‘Can’t do nothing but be better’: Edwards responds well to benching from Finch

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LOS ANGELES – With 5 minutes, 54 seconds left in the first quarter, Jaylen Nowell entered the Timberwolves' 122-104 win over the Clippers on Monday for Anthony Edwards.

This was not a substitution coach Chris Finch was planning to make.

Instead, it was one he made to send a message to Edwards — start playing defense or you won't play at all.

"I wasn't a big fan of his approach defensively to start the game, which is why I went that direction early," Finch said. "He responded to that and was a lot more dialed in."

Edwards would sit for a little while and come back in during the second quarter, and when he did he seemed a different player. He shook off a bad game against the Lakers on Sunday with a 28-point performance Monday on 11 of 17 shooting.

Edwards said after the game he wasn't a huge fan of coming out of the game early, but he understood why Finch made the move he did.

"I get mad, for sure," Edwards said. "I be wanting to say something to him. But it's pointless. He right. Can't do nothing but be better when I get back in."

This is not the first time Finch has done this in a public way with Edwards. There was a time last season when Edwards sat out late in a close game because Finch wanted him to play better defense. This is also one of the qualities of Edwards that Finch and the Wolves like about Edwards — he accepts the coaching and responds to it without any issues.

"That's why I said he right," Edwards said. "I get mad, but he right. At the end of the day I can't do nothing but take the constructive criticism and come back and show him that I can do it."

Finch gave Edwards credit for responding "really well" to the move Monday.

"He's a competitor," Finch said. "[He] needs to know that we have a standard that we're trying to play to. I didn't think he played very well last night, so it was my job to make sure that he went out and played well tonight. I didn't like the start, so I had to shake it up a little bit."

Edwards' performance came after he went seven of 19 for 18 points in a loss to the Lakers. In that game, Finch said Edwards wasn't adjusting to how the Lakers were defending him with double teams. He forced the issues and forced a lot of shots.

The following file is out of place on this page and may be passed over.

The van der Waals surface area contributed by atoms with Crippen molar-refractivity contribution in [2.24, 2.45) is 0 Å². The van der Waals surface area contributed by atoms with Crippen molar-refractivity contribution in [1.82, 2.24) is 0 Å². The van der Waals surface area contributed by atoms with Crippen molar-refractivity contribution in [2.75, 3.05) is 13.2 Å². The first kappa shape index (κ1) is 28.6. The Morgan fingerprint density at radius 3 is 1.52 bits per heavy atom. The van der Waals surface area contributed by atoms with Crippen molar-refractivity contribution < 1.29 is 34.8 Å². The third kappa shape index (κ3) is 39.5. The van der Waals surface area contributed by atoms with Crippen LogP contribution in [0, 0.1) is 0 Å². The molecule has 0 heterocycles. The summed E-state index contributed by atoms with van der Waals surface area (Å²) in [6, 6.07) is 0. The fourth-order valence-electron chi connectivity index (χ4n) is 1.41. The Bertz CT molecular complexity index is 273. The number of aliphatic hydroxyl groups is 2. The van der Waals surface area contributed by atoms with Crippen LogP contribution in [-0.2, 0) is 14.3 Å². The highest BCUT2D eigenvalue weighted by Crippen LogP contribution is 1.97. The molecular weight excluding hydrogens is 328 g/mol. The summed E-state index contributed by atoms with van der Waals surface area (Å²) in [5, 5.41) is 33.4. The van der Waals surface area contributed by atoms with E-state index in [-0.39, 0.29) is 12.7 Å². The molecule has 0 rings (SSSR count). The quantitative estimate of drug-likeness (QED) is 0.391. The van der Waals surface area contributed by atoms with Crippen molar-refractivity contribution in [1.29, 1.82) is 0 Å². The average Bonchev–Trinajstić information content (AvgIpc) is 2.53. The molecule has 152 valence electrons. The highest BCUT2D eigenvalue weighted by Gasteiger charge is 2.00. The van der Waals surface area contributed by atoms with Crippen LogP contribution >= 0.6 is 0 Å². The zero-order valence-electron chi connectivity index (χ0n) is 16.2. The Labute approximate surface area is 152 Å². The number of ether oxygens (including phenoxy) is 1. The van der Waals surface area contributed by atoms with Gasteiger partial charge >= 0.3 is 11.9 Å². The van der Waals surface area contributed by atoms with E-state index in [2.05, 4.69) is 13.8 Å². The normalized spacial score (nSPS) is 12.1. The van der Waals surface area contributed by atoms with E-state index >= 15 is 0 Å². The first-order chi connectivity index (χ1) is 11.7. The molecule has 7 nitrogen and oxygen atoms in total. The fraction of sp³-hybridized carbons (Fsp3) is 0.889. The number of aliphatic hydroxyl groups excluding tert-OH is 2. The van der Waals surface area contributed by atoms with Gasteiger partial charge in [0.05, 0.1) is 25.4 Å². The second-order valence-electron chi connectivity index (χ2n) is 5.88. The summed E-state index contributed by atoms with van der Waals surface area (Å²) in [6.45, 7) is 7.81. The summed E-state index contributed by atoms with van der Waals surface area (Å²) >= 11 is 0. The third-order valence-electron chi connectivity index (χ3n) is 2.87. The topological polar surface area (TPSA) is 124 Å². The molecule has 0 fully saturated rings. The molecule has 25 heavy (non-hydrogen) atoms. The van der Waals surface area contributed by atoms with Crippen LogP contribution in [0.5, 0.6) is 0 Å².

"If they're committed to putting two on you, then you've got to get off of it," Finch said Sunday. "That means there's only three left to guard four and that's to our advantage. But if you're going to hold the ball and try to stretch the coverage with the dribble too much, that's to their advantage."

Edwards said this was the first time he had faced that many double teams, which came in part because Karl-Anthony Towns and D'Angelo Russell were out.

"I can't let the double affect my game or how I affect the game," Edwards said. "And I got to figure out how to beat that."

Luckily for him on Monday, he said the Clippers chose not to defend him the same way.

"I was just getting ready for a double team," Edwards said. "When they wasn't doubling, I was more than happy."

That allowed Edwards to attack the rim more, and he had a more efficient night shooting. He was five of 10 from three-point range but 6-for-7 when he shot inside the arc. Five of those made shots came in the restricted area.

"I just feel like I can't be guarded," Edwards said. "So I take it upon myself to want to get downhill every once in a while because they try to take it away the majority of the time. I just feel like I can't be guarded by anybody, so when I want to score, I can score."

So long as he doesn't see those double teams, and so long as he plays good enough defense to stay in the game.

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